Show simple item record

dc.contributor.authorMoore, J.
dc.contributor.authorBeinlich, Andreas
dc.contributor.authorAustrheim, H.
dc.contributor.authorPutnis, Andrew
dc.date.accessioned2019-02-19T04:17:21Z
dc.date.available2019-02-19T04:17:21Z
dc.date.created2019-02-19T03:58:08Z
dc.date.issued2019
dc.identifier.citationMoore, J. and Beinlich, A. and Austrheim, H. and Putnis, A. 2019. Stress orientation-dependent reactions during metamorphism. Geology. 47 (2): pp. 151-154.
dc.identifier.urihttp://hdl.handle.net/20.500.11937/74560
dc.identifier.doi10.1130/G45632.1
dc.description.abstract

© 2019 Geological Society of America. Grain-scale pressure variations have been recognized as an important driver for the formation of distinct mineral assemblages during high- and ultrahigh-pressure metamorphism. However, the effects of differential stress acting during hydration of granulite remain underexplored. Here, we present textural evidence for the orientation dependence of two distinct amphibolite-facies plagioclase grain boundary replacement assemblages that formed in response to differential stress during the early stage of lower-crustal hydration. The two assemblages, A1 (zoisite, kyanite, and quartz) and A2 (plagioclase and K-feldspar), are indicative of contemporaneous formation at local equilibrium conditions at ~700 °C and 1.1 GPa and 0.9 GPa, respectively. Mineral replacement was accompanied by minor redistribution of chemical components by the alteration fluid in response to the heterogeneous stress field and local equilibria. Thus, our observations provide new insight into the driving forces for pressure solution and indicate that differential stress and fluid-induced mass transfer may define the evolution of metamorphic assemblages.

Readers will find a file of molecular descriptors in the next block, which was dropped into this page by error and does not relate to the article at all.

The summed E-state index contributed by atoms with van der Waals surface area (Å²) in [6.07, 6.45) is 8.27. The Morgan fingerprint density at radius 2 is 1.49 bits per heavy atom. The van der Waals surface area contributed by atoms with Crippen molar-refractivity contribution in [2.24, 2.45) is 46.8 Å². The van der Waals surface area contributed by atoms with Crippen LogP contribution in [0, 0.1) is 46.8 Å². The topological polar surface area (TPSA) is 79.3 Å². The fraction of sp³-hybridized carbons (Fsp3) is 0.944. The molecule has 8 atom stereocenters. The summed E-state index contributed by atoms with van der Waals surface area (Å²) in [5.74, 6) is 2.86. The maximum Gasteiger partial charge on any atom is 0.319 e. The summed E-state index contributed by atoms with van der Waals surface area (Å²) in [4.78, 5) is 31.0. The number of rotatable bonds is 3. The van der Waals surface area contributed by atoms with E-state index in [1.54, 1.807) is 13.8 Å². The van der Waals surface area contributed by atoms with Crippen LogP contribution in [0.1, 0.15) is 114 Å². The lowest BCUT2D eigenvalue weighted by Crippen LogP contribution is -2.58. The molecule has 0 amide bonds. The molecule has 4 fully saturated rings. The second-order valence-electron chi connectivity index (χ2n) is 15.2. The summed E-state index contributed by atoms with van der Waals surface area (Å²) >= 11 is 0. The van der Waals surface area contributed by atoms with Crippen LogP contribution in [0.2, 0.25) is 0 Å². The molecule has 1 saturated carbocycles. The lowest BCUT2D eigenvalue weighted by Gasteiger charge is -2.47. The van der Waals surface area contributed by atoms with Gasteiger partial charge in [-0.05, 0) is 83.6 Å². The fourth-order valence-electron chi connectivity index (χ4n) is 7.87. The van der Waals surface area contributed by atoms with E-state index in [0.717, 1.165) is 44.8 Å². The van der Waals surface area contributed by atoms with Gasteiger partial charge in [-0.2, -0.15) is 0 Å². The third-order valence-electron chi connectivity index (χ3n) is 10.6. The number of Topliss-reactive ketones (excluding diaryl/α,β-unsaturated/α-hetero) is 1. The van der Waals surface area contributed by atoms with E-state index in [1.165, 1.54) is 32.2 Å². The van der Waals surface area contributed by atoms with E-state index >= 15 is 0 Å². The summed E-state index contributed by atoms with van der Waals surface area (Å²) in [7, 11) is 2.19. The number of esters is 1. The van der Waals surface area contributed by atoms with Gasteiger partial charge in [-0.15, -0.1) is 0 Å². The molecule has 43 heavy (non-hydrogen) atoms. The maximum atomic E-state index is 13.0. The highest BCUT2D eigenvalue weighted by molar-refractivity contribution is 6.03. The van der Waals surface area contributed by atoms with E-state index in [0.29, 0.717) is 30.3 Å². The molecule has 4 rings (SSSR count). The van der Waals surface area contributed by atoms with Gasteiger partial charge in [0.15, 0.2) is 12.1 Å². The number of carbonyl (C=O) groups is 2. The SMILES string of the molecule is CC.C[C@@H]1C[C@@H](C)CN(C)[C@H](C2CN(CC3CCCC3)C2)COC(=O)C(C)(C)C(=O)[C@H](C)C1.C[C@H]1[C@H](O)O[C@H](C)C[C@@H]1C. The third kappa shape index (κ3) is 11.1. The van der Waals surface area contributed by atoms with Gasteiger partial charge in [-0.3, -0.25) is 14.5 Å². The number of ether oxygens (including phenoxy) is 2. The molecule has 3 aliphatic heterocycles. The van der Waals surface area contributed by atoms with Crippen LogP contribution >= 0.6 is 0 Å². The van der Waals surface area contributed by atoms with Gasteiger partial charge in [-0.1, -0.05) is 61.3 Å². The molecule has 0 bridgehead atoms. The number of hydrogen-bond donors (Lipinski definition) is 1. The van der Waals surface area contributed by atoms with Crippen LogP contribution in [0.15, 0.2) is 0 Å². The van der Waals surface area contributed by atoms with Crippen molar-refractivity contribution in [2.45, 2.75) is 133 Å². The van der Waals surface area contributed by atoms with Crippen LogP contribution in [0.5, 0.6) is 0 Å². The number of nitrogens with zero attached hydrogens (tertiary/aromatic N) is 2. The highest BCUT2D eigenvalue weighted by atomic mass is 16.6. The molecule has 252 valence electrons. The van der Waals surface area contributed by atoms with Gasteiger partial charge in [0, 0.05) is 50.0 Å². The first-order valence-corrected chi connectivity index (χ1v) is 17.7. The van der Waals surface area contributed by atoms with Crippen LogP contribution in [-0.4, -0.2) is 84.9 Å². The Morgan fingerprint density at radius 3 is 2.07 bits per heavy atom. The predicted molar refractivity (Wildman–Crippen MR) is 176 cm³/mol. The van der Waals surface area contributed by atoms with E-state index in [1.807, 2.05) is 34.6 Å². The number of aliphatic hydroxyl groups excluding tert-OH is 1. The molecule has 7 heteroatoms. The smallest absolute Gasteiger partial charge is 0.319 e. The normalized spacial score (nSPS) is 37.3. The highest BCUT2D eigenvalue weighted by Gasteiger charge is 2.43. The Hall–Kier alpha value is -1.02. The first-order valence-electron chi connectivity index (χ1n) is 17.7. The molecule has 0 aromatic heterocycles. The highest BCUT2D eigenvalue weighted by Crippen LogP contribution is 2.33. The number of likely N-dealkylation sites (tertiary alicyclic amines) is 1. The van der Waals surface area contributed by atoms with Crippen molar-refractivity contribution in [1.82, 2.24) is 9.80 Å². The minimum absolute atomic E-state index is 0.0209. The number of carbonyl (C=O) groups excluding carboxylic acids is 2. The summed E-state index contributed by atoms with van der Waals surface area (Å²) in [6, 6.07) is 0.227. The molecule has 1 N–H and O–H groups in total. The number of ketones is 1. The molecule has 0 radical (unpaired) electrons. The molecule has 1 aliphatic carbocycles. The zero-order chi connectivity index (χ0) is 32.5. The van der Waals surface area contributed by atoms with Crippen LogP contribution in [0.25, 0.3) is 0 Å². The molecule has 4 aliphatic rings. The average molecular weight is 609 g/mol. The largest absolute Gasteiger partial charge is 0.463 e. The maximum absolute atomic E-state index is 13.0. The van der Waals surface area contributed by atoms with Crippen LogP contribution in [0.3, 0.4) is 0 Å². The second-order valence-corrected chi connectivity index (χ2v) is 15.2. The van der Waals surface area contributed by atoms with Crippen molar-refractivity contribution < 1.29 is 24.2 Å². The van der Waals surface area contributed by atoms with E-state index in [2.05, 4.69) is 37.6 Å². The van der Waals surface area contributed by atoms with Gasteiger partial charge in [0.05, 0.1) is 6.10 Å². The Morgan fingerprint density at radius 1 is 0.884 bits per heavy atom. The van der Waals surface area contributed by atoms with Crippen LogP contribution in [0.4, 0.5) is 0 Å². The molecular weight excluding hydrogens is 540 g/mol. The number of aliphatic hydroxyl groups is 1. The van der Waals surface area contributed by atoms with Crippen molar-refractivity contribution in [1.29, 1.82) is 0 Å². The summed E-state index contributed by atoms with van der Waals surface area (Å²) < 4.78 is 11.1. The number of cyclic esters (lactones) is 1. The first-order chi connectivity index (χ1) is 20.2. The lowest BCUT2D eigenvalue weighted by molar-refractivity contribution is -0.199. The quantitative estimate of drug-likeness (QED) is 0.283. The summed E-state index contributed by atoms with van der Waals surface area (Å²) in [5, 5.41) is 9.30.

dc.publisherGeological Society of America
dc.titleStress orientation-dependent reactions during metamorphism
dc.typeJournal Article
dcterms.source.volume47
dcterms.source.number2
dcterms.source.startPage151
dcterms.source.endPage154
dcterms.source.issn0091-7613
dcterms.source.titleGeology
curtin.departmentThe Institute for Geoscience Research (TIGeR)
curtin.accessStatusFulltext not available


Files in this item

FilesSizeFormatView

There are no files associated with this item.

This item appears in the following Collection(s)

Show simple item record